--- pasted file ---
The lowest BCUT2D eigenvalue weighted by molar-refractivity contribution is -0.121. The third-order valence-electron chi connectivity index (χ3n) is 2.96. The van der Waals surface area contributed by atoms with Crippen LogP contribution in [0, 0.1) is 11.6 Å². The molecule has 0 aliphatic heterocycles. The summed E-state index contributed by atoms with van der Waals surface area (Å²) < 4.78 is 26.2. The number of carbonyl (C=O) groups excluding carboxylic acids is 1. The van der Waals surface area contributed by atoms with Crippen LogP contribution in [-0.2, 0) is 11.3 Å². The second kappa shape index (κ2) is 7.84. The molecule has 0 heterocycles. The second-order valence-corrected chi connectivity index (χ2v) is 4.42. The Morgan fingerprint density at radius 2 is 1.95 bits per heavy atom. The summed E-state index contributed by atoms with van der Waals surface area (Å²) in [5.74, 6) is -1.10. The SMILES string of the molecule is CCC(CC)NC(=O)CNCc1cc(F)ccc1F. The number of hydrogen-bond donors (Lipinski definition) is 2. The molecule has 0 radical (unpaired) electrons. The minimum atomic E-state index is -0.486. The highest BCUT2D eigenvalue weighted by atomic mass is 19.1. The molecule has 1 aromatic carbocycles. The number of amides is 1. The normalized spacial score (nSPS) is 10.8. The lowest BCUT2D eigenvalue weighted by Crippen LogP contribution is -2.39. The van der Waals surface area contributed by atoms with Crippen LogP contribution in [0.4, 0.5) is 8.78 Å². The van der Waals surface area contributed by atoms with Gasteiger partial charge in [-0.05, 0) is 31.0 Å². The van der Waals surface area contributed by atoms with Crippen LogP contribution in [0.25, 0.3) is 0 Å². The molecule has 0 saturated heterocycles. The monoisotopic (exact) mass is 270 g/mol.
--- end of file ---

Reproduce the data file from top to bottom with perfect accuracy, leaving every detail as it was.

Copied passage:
The lowest BCUT2D eigenvalue weighted by molar-refractivity contribution is -0.121. The third-order valence-electron chi connectivity index (χ3n) is 2.96. The van der Waals surface area contributed by atoms with Crippen LogP contribution in [0, 0.1) is 11.6 Å². The molecule has 0 aliphatic heterocycles. The summed E-state index contributed by atoms with van der Waals surface area (Å²) < 4.78 is 26.2. The number of carbonyl (C=O) groups excluding carboxylic acids is 1. The van der Waals surface area contributed by atoms with Crippen LogP contribution in [-0.2, 0) is 11.3 Å². The second kappa shape index (κ2) is 7.84. The molecule has 0 heterocycles. The second-order valence-corrected chi connectivity index (χ2v) is 4.42. The Morgan fingerprint density at radius 2 is 1.95 bits per heavy atom. The summed E-state index contributed by atoms with van der Waals surface area (Å²) in [5.74, 6) is -1.10. The SMILES string of the molecule is CCC(CC)NC(=O)CNCc1cc(F)ccc1F. The number of hydrogen-bond donors (Lipinski definition) is 2. The molecule has 0 radical (unpaired) electrons. The minimum atomic E-state index is -0.486. The highest BCUT2D eigenvalue weighted by atomic mass is 19.1. The molecule has 1 aromatic carbocycles. The number of amides is 1. The normalized spacial score (nSPS) is 10.8. The lowest BCUT2D eigenvalue weighted by Crippen LogP contribution is -2.39. The van der Waals surface area contributed by atoms with Crippen LogP contribution in [0.4, 0.5) is 8.78 Å². The van der Waals surface area contributed by atoms with Gasteiger partial charge in [-0.05, 0) is 31.0 Å². The van der Waals surface area contributed by atoms with Crippen LogP contribution in [0.25, 0.3) is 0 Å². The molecule has 0 saturated heterocycles. The monoisotopic (exact) mass is 270 g/mol.